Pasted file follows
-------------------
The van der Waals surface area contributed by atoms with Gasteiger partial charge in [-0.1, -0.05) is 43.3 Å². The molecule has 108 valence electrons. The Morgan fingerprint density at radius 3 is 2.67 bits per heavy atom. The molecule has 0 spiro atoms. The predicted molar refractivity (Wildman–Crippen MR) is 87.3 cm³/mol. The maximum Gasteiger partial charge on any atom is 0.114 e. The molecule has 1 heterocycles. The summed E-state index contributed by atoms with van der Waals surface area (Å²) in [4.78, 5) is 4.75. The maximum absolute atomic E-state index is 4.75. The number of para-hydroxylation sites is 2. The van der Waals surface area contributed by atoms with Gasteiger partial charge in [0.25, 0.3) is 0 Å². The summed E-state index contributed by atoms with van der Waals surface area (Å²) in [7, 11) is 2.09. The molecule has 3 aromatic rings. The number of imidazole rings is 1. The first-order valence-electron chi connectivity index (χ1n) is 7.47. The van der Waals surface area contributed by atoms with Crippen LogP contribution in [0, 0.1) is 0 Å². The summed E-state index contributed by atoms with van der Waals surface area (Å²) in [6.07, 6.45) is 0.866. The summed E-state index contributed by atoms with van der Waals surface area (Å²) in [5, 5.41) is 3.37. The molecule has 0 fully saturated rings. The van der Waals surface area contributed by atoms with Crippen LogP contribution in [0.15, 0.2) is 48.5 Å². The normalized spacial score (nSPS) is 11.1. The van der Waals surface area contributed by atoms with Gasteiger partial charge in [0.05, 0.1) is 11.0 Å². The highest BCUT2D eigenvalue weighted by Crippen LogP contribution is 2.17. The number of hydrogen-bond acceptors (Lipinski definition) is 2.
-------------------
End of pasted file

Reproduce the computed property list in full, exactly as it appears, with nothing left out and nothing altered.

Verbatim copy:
The van der Waals surface area contributed by atoms with Gasteiger partial charge in [-0.1, -0.05) is 43.3 Å². The molecule has 108 valence electrons. The Morgan fingerprint density at radius 3 is 2.67 bits per heavy atom. The molecule has 0 spiro atoms. The predicted molar refractivity (Wildman–Crippen MR) is 87.3 cm³/mol. The maximum Gasteiger partial charge on any atom is 0.114 e. The molecule has 1 heterocycles. The summed E-state index contributed by atoms with van der Waals surface area (Å²) in [4.78, 5) is 4.75. The maximum absolute atomic E-state index is 4.75. The number of para-hydroxylation sites is 2. The van der Waals surface area contributed by atoms with Gasteiger partial charge in [0.25, 0.3) is 0 Å². The summed E-state index contributed by atoms with van der Waals surface area (Å²) in [7, 11) is 2.09. The molecule has 3 aromatic rings. The number of imidazole rings is 1. The first-order valence-electron chi connectivity index (χ1n) is 7.47. The van der Waals surface area contributed by atoms with Crippen LogP contribution in [0, 0.1) is 0 Å². The summed E-state index contributed by atoms with van der Waals surface area (Å²) in [6.07, 6.45) is 0.866. The summed E-state index contributed by atoms with van der Waals surface area (Å²) in [5, 5.41) is 3.37. The molecule has 0 fully saturated rings. The van der Waals surface area contributed by atoms with Crippen LogP contribution in [0.15, 0.2) is 48.5 Å². The normalized spacial score (nSPS) is 11.1. The van der Waals surface area contributed by atoms with Gasteiger partial charge in [0.05, 0.1) is 11.0 Å². The highest BCUT2D eigenvalue weighted by Crippen LogP contribution is 2.17. The number of hydrogen-bond acceptors (Lipinski definition) is 2.